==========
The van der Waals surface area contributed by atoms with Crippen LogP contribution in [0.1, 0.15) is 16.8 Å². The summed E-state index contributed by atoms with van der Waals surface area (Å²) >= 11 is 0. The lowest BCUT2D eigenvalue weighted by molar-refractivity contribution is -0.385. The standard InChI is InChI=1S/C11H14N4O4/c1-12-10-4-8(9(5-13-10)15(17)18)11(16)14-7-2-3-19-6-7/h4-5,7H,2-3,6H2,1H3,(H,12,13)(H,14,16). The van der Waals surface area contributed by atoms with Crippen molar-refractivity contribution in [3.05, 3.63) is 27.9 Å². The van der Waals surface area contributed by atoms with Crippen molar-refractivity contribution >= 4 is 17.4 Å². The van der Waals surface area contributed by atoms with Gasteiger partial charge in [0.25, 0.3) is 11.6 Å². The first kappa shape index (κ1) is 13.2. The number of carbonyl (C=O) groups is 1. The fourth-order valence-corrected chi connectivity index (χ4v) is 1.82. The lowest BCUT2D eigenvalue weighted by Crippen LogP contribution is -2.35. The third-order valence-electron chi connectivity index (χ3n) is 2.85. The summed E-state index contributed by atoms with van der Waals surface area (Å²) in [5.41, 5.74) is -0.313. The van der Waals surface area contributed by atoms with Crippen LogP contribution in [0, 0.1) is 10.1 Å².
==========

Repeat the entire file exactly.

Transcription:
The van der Waals surface area contributed by atoms with Crippen LogP contribution in [0.1, 0.15) is 16.8 Å². The summed E-state index contributed by atoms with van der Waals surface area (Å²) >= 11 is 0. The lowest BCUT2D eigenvalue weighted by molar-refractivity contribution is -0.385. The standard InChI is InChI=1S/C11H14N4O4/c1-12-10-4-8(9(5-13-10)15(17)18)11(16)14-7-2-3-19-6-7/h4-5,7H,2-3,6H2,1H3,(H,12,13)(H,14,16). The van der Waals surface area contributed by atoms with Crippen molar-refractivity contribution in [3.05, 3.63) is 27.9 Å². The van der Waals surface area contributed by atoms with Crippen molar-refractivity contribution >= 4 is 17.4 Å². The van der Waals surface area contributed by atoms with Gasteiger partial charge in [0.25, 0.3) is 11.6 Å². The first kappa shape index (κ1) is 13.2. The number of carbonyl (C=O) groups is 1. The fourth-order valence-corrected chi connectivity index (χ4v) is 1.82. The lowest BCUT2D eigenvalue weighted by Crippen LogP contribution is -2.35. The third-order valence-electron chi connectivity index (χ3n) is 2.85. The summed E-state index contributed by atoms with van der Waals surface area (Å²) in [5.41, 5.74) is -0.313. The van der Waals surface area contributed by atoms with Crippen LogP contribution in [0, 0.1) is 10.1 Å².